5 — How SpaceX agile methodology gave birth to Starship

Remember these movies about NASA’s facilities featuring a “NO TREPASSING” sign on the gate? Remember the state-of-the-art security checks at reinforced doors with complex lock systems including a combination fingerprint or even retina scans? They were supposedly protecting research efforts from the eyes of curious people in the outside world.

But companies like SpaceX develop the most complex machines aimed at sending humans to the ISS today, the Moon tomorrow and hopefully Mars the day after that. They work in the open, granting authorization to bloggers and youtubers to document the breathtaking pace of innovation with which they are developing these complex systems. Passionate individuals are broadcasting in real time what is happening at SpaceX Boca Chica development site.

SpaceX teams are not shy of letting fans witness their multiple crashes, failures and other explosions (a.k.a. DUR for “Rapid Unscheduled Disassembly” as Elon Musk puts it).

This network of influencers ensures the free promotion of the company’s projects to a worldwide audience, thanks to the work of YouTube channels such as “Everyday Astronaut”, “Boca Chica Gal”, “SpaceX Centric”, “Cosmic Perspective” (check video at the end of this article), “The Angry Astronaut”, “What About It” and many others.

The company was founded in 2002 by Elon Musk to revolutionize space transportation, with the ultimate goal of making life multiplanetary. It is the only private company ever to return a spacecraft from low-Earth orbit, which it first accomplished in December 2010. The company made history again in May 2012 when its Dragon spacecraft attached to the International Space Station, exchanged cargo payloads, and returned safely to Earth.

On November 17th 2020, Crew Dragon autonomously docked with the International Space Station (ISS) with four NASA astronauts onboard (Mike Hopkins, Victor Glover, Shannon Walker, and JAXA astronaut Soichi Noguchi) making SpaceX the first private company in history to fly humans safely to low earth orbit on a NASA certified vehicle.

One of the main benefits of this “open” research and development approach is that SpaceX CEO Elon Musk is regularly discussing technological challenges with folks on Twitter, sharing its successes as well as its failures and letting them participate in the progress of its industrial endeavor in the process.

Morgan Stanley is projecting revenues of over $30 Billion a year for SpaceX thanks to Starlink alone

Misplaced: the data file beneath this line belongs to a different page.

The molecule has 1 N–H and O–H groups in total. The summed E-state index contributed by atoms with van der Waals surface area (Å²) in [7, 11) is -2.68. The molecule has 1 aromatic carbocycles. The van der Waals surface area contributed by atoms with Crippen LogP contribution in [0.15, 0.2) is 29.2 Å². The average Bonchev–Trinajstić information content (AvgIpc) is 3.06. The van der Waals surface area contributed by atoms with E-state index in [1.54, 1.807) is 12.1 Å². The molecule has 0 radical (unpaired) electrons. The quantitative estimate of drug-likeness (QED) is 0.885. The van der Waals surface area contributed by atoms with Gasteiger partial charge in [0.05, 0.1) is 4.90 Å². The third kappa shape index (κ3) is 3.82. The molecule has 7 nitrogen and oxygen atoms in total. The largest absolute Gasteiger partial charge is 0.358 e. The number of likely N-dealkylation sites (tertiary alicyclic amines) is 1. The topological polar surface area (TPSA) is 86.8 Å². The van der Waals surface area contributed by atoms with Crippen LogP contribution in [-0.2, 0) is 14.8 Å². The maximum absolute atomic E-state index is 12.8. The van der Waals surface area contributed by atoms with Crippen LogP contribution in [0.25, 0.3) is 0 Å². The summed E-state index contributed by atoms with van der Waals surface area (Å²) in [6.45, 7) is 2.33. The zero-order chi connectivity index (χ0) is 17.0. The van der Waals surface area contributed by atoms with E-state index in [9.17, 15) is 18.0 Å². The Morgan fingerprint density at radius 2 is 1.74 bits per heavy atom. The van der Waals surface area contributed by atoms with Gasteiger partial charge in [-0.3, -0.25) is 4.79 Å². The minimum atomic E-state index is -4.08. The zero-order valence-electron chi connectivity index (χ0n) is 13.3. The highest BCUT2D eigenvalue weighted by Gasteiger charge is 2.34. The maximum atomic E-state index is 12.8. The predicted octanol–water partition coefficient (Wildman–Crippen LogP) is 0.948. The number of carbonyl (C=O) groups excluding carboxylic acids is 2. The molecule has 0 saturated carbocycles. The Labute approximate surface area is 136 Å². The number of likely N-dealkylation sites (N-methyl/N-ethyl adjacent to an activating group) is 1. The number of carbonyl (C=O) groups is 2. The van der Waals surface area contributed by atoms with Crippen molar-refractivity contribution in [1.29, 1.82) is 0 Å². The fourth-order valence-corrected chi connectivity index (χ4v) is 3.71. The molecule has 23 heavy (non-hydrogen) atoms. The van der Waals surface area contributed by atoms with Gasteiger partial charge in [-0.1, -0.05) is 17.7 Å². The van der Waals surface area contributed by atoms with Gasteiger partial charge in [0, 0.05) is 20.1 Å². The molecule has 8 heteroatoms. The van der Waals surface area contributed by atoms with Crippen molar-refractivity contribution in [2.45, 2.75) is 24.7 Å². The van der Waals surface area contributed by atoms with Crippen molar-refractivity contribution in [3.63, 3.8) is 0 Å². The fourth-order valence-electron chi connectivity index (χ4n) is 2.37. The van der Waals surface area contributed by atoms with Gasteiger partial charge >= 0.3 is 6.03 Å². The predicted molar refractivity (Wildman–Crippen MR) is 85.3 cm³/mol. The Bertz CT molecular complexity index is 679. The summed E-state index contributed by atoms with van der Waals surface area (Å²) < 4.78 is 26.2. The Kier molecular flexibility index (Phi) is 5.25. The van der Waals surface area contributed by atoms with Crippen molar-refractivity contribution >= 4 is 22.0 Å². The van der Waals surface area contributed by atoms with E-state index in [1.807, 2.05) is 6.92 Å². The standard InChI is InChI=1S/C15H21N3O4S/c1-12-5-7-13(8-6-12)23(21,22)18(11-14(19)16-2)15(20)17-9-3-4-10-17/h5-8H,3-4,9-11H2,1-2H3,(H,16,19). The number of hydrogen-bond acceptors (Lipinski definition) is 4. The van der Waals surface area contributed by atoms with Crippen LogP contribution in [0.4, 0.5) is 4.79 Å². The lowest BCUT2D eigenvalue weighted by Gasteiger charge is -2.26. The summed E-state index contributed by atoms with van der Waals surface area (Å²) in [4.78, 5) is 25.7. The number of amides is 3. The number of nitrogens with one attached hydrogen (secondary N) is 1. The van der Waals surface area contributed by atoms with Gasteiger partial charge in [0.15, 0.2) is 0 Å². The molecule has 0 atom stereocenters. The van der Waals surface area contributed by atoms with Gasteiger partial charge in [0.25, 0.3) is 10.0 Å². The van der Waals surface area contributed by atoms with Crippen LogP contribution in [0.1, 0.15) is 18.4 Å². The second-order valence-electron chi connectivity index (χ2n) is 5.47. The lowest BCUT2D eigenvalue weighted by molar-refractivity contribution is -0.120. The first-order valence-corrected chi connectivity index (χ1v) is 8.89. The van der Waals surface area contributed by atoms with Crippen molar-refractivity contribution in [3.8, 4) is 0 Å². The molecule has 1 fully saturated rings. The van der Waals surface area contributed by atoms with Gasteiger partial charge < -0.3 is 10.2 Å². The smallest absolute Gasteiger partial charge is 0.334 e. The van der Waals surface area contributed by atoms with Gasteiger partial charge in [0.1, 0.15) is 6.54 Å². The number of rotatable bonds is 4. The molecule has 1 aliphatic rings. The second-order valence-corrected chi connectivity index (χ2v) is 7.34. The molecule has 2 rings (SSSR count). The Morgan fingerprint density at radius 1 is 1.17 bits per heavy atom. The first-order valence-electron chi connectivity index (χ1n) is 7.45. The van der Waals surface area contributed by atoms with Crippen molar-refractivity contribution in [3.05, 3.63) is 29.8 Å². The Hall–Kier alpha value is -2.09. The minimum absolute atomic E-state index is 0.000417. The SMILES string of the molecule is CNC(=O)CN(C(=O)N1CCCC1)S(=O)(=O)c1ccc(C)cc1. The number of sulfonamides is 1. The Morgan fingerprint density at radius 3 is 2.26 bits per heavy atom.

As opposed to NASA’s traditional contractors such as Lockheed Martin, Northrop Grumman or Boeing, the company creates low resolution prototypes, launches them, crashes them, learns from the data gathered in the process and starts all over again, making rocket development a truly “Agile” process. Hence the incredibly fast pace of development at SpaceX thanks also to its free network of collective intelligence consisting of engineers, fans and scientists.

In less than 20 years, the company has overcome industrial challenges once reserved to the world’s most powerful nations such as Russia, China or the USA.

For instance SapceX is already running the first low latency, broadband internet system across the globe. Enabled by a constellation of low Earth orbit satellites, Starlink will provide fast internet to populations with little or no connectivity, including those in rural communities and places where existing services are too expensive or unreliable. Morgan Stanley estimates Starlink will capture as many as 364 million subscribers by 2040, projecting revenues of over $30 Billion for SpaceX thanks to Starlink alone, on top of its rocket launch activities.

Finally, SpaceX is currently developing the Starship, a fully reusable vehicle aimed at sending payloads of up to 100 metric tons of cargo to Mars and eventually human crews at a fraction of the cost of current rockets. The 9th prototype of Starship has flown for the first time on December 9th 2020 during a high-altitude test flight.

This Chapter is part of a series of 8 daily posts, if you liked it, thank you for sharing!

Here’s the table of upcoming daily contents:

1 — R&D is dead, long live innovation?

2 — How startups fail, learn and succeed

3 — Why Silicon Valley isn’t just one place anymore

4 — Is Huawei a design company?

5 — How SpaceX agile methodology gave birth to Starship

6 — About Xavier Niel, Ecole 42, Station F and Kima Ventures

7 — How Africa is becoming an innovation powerhouse

8 — Conclusion: Innovating in 2021

See you tomorrow!




Business & Customer Insights Manager @LVMH #UX #Innovation | #ESSEC #MBA | Ex @PwC @PublicisGroupe

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Nicolas Jambin

Nicolas Jambin

Business & Customer Insights Manager @LVMH #UX #Innovation | #ESSEC #MBA | Ex @PwC @PublicisGroupe

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